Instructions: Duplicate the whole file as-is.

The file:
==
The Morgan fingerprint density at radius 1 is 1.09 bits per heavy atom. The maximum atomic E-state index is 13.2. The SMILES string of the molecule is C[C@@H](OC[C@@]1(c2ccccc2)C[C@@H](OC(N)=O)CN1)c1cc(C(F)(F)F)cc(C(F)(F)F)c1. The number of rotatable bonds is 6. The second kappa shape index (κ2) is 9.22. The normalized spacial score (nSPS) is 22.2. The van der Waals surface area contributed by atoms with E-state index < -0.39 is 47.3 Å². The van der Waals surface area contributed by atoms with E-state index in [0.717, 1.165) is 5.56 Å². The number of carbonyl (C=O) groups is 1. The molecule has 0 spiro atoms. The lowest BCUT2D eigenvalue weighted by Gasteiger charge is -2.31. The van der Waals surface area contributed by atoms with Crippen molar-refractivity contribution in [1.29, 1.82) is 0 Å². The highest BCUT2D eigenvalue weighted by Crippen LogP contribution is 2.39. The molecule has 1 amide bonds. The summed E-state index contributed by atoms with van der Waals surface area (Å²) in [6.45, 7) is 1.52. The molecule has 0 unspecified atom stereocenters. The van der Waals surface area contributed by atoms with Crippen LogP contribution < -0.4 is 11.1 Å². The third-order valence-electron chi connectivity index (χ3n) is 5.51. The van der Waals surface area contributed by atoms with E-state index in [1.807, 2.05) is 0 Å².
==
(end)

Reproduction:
The Morgan fingerprint density at radius 1 is 1.09 bits per heavy atom. The maximum atomic E-state index is 13.2. The SMILES string of the molecule is C[C@@H](OC[C@@]1(c2ccccc2)C[C@@H](OC(N)=O)CN1)c1cc(C(F)(F)F)cc(C(F)(F)F)c1. The number of rotatable bonds is 6. The second kappa shape index (κ2) is 9.22. The normalized spacial score (nSPS) is 22.2. The van der Waals surface area contributed by atoms with E-state index < -0.39 is 47.3 Å². The van der Waals surface area contributed by atoms with E-state index in [0.717, 1.165) is 5.56 Å². The number of carbonyl (C=O) groups is 1. The molecule has 0 spiro atoms. The lowest BCUT2D eigenvalue weighted by Gasteiger charge is -2.31. The van der Waals surface area contributed by atoms with Crippen molar-refractivity contribution in [1.29, 1.82) is 0 Å². The highest BCUT2D eigenvalue weighted by Crippen LogP contribution is 2.39. The molecule has 1 amide bonds. The summed E-state index contributed by atoms with van der Waals surface area (Å²) in [6.45, 7) is 1.52. The molecule has 0 unspecified atom stereocenters. The van der Waals surface area contributed by atoms with Crippen LogP contribution < -0.4 is 11.1 Å². The third-order valence-electron chi connectivity index (χ3n) is 5.51. The van der Waals surface area contributed by atoms with E-state index in [1.807, 2.05) is 0 Å².